Pasteur Begins Developing Germ Theory and Microbiology

Louis Pasteur demonstrated not only that specific living organisms are required for fermentation but also that the process itself is biological. Similarly, the presence of microorganisms in silkworms resulted in the disease pébrine. Pasteur applied a similar principle of microorganisms as the etiological agents of animal diseases in what became known as the germ theory of disease.

Summary of Event

Louis Pasteur was initially trained as an educator at the École Normale Supérieure in Paris but entered the science section in 1844. He received his doctorate in physics and chemistry there in 1847. More interested in science than a career in education, Pasteur was appointed professor of physics at the lycee in Dijon in 1848. He finally found a home in 1857, when he became director of scientific studies at the École Normale Supérieure. As a member until 1867, it was here that Pasteur carried out much of the significant work in his early career. Germ theory
Medicine;germ theory
Pasteur, Louis
Diseases;and germ theory[Germ theory]
Biology;germ theory
[kw]Pasteur Begins Developing Germ Theory and Microbiology (1857)
[kw]Begins Developing Germ Theory and Microbiology, Pasteur (1857)
[kw]Developing Germ Theory and Microbiology, Pasteur Begins (1857)
[kw]Germ Theory and Microbiology, Pasteur Begins Developing (1857)
[kw]Theory and Microbiology, Pasteur Begins Developing Germ (1857)
[kw]Microbiology, Pasteur Begins Developing Germ Theory and (1857)
Germ theory
Medicine;germ theory
Pasteur, Louis
Diseases;and germ theory[Germ theory]
Biology;germ theory
[g]France;1857: Pasteur Begins Developing Germ Theory and Microbiology[3130]
[c]Health and medicine;1857: Pasteur Begins Developing Germ Theory and Microbiology[3130]
[c]Biology;1857: Pasteur Begins Developing Germ Theory and Microbiology[3130]
[c]Science and technology;1857: Pasteur Begins Developing Germ Theory and Microbiology[3130]
Bernard, Claude
Henle, Friedrich
Berthelot, Marcellin
Koch, Robert
Liebig, Justus von

Pasteur was well aware of the earlier work carried out by investigators on the process of fermentation. In his initial report on the subject in 1860, he acknowledged the contribution by French physicist Charles Cagniard de Latour Latour, Charles Cagniard de , who, in 1835, observed the decomposition of sugar and the production of carbon dioxide following the introduction of yeast. It was the belief of the time, though, that the yeast was consumed in the process. The prevailing theory was that fermentation was a purely chemical process.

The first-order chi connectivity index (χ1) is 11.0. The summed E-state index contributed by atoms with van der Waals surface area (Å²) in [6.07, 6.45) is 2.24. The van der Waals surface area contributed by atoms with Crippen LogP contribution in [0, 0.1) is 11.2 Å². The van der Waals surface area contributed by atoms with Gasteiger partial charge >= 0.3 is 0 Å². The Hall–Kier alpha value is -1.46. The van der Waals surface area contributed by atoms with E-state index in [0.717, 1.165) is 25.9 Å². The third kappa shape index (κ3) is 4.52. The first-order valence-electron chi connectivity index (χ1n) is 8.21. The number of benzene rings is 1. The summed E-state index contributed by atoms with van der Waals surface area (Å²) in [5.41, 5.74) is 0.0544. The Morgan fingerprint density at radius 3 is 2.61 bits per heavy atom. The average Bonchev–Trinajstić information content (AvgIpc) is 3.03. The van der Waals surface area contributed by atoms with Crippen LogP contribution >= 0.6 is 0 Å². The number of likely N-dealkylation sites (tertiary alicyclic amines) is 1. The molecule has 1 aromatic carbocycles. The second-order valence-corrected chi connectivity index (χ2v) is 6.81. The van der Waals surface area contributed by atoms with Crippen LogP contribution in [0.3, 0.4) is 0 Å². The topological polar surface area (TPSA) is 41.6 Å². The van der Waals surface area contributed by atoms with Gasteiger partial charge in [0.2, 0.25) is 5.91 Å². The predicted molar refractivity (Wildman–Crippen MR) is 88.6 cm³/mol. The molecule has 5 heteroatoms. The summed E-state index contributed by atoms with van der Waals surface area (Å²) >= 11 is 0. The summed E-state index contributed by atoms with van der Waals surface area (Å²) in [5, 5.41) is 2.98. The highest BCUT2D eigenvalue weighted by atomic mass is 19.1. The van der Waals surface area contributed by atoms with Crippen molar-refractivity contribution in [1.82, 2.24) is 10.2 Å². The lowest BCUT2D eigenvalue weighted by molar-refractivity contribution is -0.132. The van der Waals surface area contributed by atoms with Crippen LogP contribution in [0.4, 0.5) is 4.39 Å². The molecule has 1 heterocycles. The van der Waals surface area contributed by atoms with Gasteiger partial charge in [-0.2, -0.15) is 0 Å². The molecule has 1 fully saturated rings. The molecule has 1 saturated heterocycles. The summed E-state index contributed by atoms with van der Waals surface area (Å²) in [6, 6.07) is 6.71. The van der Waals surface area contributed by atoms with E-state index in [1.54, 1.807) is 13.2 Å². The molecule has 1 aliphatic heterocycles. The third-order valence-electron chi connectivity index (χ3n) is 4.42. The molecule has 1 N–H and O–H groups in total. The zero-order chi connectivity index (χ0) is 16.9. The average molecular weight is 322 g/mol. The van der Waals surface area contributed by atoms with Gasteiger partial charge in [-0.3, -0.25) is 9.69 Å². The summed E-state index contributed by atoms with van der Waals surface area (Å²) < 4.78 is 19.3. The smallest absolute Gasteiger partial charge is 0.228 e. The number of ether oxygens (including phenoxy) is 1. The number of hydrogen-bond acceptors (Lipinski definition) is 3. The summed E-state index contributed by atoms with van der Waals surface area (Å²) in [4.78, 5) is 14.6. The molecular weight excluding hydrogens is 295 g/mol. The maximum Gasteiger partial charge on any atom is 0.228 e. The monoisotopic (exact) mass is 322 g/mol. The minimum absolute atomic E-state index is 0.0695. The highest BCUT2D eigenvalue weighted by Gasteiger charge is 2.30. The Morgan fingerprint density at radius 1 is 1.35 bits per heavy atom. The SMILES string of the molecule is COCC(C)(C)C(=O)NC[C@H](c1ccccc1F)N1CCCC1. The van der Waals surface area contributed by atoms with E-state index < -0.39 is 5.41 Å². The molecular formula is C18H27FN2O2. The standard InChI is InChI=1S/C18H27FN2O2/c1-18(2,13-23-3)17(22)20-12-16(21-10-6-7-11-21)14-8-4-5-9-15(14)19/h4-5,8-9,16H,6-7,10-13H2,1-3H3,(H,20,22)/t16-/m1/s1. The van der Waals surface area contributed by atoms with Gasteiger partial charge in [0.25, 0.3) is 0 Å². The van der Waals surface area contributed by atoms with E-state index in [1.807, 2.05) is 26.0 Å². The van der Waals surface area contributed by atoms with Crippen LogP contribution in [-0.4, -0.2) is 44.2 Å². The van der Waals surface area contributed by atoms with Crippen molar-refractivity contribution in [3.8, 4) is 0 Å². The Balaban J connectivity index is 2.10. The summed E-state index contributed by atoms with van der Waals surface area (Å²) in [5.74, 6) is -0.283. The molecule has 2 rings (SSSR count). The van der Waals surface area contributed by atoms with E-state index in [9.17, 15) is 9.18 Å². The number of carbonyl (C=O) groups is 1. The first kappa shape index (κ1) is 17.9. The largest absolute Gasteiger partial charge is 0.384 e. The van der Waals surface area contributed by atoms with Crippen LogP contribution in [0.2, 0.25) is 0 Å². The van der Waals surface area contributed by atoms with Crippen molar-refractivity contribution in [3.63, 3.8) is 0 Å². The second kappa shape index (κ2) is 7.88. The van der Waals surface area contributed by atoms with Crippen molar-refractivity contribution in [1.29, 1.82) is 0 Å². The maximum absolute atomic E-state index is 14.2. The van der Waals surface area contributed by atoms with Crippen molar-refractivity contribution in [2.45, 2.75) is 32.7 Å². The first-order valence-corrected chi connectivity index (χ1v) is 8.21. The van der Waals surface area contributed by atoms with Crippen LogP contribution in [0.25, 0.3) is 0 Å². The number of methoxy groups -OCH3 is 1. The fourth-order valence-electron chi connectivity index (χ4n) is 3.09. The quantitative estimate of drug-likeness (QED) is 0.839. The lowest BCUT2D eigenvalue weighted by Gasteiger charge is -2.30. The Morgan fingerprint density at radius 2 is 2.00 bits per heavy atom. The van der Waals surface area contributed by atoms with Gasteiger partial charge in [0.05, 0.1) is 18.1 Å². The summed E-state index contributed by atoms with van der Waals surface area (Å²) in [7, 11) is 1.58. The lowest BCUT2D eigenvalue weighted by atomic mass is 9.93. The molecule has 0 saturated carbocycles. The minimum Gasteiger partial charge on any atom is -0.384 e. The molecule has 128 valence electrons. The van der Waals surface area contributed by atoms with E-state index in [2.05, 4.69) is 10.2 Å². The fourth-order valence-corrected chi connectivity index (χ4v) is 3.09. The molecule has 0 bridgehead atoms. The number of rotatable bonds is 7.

Perhaps the leading proponent of this theory of fermentation was German chemist Justus von Liebig, Liebig, Justus von who argued that the fermentation process was a by-product of the decomposition of yeast and the subsequent release of enzymes. Indeed, it was well known that inorganic or nonliving material was capable of catalyzing certain fermentative reactions. Reflecting his background as a chemist, Pasteur’s studies on the subject primarily involved the quantitative measurement of reaction products, providing an explanation for how they were being consumed. For example, rather than being released as ammonia, nitrogen in the mixture was being converted into components within the yeast itself. Furthermore, Pasteur demonstrated that the sugar in the mixture is converted into cellulose (or at least a complex polysaccharide) within the yeast “globule.”

Perhaps the most important observation from the fermentation experiments was the effect on the quantity of the yeast itself. Pasteur carried out measurements on the yeast, demonstrating an increase in quantity as well as in the components that made up the microbe. Pasteur’s conclusion was that the yeast was a living organism, and that the process of fermentation was a biological process. Furthermore, the yeast was anaerobic, capable of growing and fermenting in the absence of oxygen. Pasteur also demonstrated that specific types of yeast were associated with different products of fermentations.